torture scream shout spill tell all twenty questions and answer me bitch snitch itch scratch and sniff whiff torture/ torture tincture suture feature aperture adventure puncture creature lecture couture stature denture fracture torture/ torture dog man penis bars wars words world premiere spotlight light of day night of day right of way away torture/ torture cat fight fright freight fraught taught taut as a wire fire ready aim maim claim same just the same just torture/ torture halls walls prison freedom democracy demonic evil eve apple of my eye why so shy smile say cheese torture

     Indeed, the frequency of its use intermingled with expressions (representations) of American culture highlights the stark cruelty and ugliness of it. How can a civilized person transform into a tyrant? What does one have to lose in order to enact such crimes against another human: reason, heart, respect, decency, self, soul, heritage?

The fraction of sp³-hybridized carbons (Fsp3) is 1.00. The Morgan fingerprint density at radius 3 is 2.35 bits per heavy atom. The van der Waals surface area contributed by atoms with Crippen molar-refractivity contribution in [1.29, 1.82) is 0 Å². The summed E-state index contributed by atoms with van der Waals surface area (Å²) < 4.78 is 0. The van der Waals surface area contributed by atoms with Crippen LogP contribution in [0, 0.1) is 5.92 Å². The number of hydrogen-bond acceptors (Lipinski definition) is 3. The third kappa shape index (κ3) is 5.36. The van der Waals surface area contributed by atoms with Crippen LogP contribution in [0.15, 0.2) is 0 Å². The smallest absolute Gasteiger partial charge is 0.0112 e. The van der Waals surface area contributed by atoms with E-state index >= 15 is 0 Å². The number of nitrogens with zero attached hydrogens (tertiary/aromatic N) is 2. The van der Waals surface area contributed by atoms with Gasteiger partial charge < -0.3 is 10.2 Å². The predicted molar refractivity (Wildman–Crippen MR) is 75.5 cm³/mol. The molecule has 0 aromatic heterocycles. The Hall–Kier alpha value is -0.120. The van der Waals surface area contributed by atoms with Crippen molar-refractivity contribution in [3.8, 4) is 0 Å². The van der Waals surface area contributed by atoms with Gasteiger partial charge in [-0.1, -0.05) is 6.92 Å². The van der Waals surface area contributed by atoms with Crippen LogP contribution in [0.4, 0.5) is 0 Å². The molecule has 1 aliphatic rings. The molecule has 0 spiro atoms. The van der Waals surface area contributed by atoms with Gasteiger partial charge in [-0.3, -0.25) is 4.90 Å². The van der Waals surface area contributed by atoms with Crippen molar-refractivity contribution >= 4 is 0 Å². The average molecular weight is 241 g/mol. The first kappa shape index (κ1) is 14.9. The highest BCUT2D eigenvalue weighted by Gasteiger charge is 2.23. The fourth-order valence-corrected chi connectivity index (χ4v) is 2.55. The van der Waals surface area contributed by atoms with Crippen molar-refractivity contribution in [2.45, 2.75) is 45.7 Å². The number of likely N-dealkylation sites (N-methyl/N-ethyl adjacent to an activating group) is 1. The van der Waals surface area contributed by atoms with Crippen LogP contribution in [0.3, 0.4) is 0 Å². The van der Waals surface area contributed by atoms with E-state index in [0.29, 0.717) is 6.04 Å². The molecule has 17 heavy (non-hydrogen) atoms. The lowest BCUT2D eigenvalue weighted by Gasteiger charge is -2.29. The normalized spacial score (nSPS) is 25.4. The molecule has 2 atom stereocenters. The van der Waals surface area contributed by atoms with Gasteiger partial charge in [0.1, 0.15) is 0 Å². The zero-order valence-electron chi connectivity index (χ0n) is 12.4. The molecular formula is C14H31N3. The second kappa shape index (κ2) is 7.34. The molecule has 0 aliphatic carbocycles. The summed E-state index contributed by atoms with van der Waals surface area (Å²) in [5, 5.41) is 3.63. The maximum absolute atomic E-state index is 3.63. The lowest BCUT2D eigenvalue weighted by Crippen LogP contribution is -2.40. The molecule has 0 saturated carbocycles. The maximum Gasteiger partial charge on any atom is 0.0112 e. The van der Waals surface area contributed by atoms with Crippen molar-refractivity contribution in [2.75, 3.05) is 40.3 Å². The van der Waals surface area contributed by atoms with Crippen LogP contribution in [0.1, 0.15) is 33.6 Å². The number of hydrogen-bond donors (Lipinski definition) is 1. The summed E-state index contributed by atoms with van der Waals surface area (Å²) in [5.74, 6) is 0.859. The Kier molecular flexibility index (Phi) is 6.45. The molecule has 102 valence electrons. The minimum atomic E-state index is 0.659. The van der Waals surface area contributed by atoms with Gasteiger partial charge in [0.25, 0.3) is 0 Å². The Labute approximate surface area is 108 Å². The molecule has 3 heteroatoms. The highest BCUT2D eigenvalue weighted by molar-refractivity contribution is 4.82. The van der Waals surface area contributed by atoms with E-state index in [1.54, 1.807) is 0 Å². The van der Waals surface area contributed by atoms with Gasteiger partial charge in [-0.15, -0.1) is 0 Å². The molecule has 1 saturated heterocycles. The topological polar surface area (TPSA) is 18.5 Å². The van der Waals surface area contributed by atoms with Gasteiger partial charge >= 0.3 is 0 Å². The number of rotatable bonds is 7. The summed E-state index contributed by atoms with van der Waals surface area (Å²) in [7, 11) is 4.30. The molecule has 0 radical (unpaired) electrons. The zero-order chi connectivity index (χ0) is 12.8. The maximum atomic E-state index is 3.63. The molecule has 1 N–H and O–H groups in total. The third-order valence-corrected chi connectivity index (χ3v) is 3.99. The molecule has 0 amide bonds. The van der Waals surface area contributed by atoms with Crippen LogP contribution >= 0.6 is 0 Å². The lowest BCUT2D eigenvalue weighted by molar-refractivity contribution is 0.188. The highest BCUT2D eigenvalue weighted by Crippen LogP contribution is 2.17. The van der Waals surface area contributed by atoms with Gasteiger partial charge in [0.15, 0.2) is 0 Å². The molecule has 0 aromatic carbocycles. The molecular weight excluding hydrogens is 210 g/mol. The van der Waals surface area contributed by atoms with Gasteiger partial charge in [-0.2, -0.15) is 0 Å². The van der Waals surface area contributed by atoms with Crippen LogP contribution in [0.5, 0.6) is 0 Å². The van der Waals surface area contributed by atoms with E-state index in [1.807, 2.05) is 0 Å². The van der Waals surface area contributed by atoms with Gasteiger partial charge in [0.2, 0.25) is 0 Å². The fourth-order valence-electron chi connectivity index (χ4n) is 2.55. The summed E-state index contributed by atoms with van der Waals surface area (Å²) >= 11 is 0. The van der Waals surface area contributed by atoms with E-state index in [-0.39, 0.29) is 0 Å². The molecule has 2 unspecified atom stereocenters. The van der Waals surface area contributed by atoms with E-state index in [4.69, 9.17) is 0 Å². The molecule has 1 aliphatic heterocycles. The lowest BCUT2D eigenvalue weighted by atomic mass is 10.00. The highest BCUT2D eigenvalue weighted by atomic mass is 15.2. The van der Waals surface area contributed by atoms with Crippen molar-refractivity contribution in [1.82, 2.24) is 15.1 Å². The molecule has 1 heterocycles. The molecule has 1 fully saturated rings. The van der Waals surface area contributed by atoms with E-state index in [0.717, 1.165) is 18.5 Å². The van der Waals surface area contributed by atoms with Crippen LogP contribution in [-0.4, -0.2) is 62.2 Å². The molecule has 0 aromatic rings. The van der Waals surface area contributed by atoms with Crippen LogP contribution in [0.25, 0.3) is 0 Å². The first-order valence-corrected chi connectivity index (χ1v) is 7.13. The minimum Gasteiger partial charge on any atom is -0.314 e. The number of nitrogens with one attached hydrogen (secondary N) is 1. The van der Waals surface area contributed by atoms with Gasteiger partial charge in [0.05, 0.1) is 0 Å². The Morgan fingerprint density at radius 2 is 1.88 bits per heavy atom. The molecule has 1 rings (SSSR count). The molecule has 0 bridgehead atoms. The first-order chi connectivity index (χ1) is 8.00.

torture me rollin over human rights gangstah style meanwhile back at the ranch branding iron's on the fire torture / torture hard to define but I known it when I obscene it name shame game sporting try survival of the hit-ist torture / torture hazing initiation you're in capitalism christianity civilization wear the letters with pride prude prank torture / torture good clean fun for all ages bc and ad bachelor party laughs last right through wedding day massacre torture /